From the party's perspective, this system makes perfect sense. The parties want their most faithful voters deciding which candidate will face the opposing party in the general election. What's more, the Republican Party, for example, worries that Democratic voters will cast ballots in their primary election in favor of the candidate who doesn't stand a chance against the leading Democrat. And vice versa.

This happened memorably in Michigan in 2012, when about 10 percent of Republican primary voters were actually registered as Democrats. Former Sen. Rick Santorum even paid for robo-calls in the state that urged Democrats to vote for him in the Republican primary in order to take a stand against Mitt Romney, who was well on his way to nabbing the party's presidential nomination.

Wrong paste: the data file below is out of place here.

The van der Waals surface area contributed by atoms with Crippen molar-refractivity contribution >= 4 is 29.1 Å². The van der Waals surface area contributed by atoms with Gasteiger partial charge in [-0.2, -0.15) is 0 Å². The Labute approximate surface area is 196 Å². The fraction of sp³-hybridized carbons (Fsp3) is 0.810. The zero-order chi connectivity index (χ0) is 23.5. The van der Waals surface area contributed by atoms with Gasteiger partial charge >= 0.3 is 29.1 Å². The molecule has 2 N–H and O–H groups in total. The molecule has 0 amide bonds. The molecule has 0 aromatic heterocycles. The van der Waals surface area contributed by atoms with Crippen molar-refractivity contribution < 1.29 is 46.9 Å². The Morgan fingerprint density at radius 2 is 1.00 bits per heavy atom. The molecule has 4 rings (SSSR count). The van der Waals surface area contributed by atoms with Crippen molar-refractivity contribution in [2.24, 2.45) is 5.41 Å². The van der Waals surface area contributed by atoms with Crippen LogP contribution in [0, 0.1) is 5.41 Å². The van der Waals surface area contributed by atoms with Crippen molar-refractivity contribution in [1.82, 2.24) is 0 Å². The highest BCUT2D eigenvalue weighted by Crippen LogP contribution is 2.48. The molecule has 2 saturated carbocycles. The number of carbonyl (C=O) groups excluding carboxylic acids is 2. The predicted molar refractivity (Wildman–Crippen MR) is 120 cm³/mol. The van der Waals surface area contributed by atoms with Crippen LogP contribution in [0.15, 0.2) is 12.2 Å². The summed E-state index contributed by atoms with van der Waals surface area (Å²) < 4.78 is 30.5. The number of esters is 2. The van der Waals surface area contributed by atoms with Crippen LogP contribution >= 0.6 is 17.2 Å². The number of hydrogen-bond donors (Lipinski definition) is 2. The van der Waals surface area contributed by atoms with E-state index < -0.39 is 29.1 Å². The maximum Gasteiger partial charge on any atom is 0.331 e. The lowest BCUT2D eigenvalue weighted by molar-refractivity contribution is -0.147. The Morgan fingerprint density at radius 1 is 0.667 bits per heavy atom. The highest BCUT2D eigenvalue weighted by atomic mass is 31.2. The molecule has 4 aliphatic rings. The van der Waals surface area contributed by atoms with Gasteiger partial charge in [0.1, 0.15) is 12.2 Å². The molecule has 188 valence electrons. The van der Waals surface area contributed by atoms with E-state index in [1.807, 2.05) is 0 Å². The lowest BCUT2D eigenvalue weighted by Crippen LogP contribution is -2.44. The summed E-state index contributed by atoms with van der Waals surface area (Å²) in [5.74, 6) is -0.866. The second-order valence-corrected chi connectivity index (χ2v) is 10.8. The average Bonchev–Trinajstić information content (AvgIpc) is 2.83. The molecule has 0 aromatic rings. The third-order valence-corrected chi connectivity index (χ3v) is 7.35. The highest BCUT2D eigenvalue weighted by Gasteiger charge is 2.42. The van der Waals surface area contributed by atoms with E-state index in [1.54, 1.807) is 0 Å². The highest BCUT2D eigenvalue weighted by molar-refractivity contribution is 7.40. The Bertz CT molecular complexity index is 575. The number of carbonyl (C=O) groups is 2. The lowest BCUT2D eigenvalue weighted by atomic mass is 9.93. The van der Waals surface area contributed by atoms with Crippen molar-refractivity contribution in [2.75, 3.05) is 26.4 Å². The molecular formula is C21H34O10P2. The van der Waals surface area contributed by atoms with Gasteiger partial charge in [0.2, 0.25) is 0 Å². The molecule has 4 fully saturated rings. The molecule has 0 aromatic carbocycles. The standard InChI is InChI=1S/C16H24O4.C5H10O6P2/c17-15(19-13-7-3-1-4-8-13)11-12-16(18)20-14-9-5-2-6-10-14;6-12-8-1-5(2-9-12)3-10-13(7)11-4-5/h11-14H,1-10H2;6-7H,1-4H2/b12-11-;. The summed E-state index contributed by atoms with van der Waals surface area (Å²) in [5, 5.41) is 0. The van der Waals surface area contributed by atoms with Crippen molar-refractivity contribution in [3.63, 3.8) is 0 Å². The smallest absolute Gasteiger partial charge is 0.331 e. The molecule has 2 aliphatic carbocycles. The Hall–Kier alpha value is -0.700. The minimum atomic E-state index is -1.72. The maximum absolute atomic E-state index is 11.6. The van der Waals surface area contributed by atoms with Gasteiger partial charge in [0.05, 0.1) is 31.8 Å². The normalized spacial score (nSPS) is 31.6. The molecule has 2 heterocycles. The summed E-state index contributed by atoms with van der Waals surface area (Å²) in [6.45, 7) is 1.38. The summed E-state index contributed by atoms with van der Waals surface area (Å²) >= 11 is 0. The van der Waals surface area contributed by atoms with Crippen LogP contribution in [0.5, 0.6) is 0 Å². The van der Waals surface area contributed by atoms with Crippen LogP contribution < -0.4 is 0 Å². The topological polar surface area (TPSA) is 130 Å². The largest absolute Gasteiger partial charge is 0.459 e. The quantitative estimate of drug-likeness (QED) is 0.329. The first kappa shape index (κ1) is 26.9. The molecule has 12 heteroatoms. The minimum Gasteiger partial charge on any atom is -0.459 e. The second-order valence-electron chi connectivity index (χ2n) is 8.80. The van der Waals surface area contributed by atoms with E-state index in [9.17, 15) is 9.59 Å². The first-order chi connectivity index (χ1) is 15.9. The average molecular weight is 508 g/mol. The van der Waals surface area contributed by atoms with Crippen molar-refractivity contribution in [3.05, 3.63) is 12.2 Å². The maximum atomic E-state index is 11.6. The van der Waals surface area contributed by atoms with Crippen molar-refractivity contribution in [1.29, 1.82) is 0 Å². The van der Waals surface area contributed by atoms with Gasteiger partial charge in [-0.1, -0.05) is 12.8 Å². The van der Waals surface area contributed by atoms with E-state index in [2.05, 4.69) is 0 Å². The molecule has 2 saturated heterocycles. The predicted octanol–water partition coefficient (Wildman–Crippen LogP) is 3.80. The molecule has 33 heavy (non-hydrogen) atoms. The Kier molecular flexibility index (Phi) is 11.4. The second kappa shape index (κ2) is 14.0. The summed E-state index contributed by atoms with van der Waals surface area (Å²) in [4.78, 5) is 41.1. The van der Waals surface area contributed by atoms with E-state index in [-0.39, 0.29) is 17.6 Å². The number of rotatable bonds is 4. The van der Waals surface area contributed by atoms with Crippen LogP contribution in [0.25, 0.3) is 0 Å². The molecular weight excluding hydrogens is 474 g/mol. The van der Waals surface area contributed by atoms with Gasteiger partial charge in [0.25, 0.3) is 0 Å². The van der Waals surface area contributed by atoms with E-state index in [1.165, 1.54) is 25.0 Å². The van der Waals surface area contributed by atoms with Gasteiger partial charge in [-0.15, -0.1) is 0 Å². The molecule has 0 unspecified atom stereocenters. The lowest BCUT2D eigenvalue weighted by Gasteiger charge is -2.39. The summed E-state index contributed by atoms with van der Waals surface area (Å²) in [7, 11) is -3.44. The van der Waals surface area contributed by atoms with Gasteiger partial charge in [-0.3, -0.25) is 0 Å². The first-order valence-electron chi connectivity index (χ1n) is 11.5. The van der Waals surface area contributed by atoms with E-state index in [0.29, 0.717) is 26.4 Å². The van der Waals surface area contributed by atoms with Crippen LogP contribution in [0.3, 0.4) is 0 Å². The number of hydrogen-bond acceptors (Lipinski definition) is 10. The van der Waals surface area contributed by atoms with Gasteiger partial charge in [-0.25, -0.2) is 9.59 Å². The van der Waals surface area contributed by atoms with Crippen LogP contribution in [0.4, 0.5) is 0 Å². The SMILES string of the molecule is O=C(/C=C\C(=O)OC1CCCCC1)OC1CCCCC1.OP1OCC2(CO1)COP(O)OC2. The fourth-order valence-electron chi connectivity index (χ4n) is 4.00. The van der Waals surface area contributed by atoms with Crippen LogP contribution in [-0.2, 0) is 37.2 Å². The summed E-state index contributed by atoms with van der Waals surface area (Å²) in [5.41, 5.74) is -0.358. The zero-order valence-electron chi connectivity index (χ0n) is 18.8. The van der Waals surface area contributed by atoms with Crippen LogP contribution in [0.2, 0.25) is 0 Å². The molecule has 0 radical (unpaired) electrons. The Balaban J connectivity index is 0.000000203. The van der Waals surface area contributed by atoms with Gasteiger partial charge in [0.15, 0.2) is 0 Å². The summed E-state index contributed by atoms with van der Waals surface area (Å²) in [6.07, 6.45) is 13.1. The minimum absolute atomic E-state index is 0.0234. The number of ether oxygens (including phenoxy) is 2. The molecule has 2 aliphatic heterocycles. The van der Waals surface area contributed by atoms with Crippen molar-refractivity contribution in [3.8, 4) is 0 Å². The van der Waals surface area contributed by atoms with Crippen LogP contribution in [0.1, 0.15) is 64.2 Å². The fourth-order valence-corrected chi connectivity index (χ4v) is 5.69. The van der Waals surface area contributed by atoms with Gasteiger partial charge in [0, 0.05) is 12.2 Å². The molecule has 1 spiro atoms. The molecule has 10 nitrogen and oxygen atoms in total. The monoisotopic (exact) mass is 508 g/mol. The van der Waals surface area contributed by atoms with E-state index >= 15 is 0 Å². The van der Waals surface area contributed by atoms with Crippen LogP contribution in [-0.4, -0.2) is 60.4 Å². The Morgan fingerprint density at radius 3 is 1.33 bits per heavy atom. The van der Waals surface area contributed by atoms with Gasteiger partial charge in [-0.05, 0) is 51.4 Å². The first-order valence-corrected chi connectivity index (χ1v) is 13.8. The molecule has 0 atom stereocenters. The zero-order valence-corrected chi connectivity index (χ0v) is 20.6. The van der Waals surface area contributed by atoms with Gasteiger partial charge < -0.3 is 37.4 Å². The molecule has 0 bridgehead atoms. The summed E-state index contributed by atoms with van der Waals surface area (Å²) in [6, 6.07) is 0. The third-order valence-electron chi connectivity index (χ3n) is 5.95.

Clearly, that's less of an issue in the District of Columbia where the vast majority of registered voters are Democrats. Washington's few registered Republicans, easily recognized by their Stand With Rand stickers and their Ted Cruz tattoos (here's looking at you, Scott Greenberg), could hardly sway an election. About 6 percent of registered voters in the city (roughly 27,000 people) identify themselves as Republicans.

Given that this is Washington (or should we say, "This Town"), hundreds, if not thousands, of those independent voters are likely journalists, like myself, who often register sans party in order to avoid concerns about partisanship in their work. Some, particularly of the old school, don't vote at all.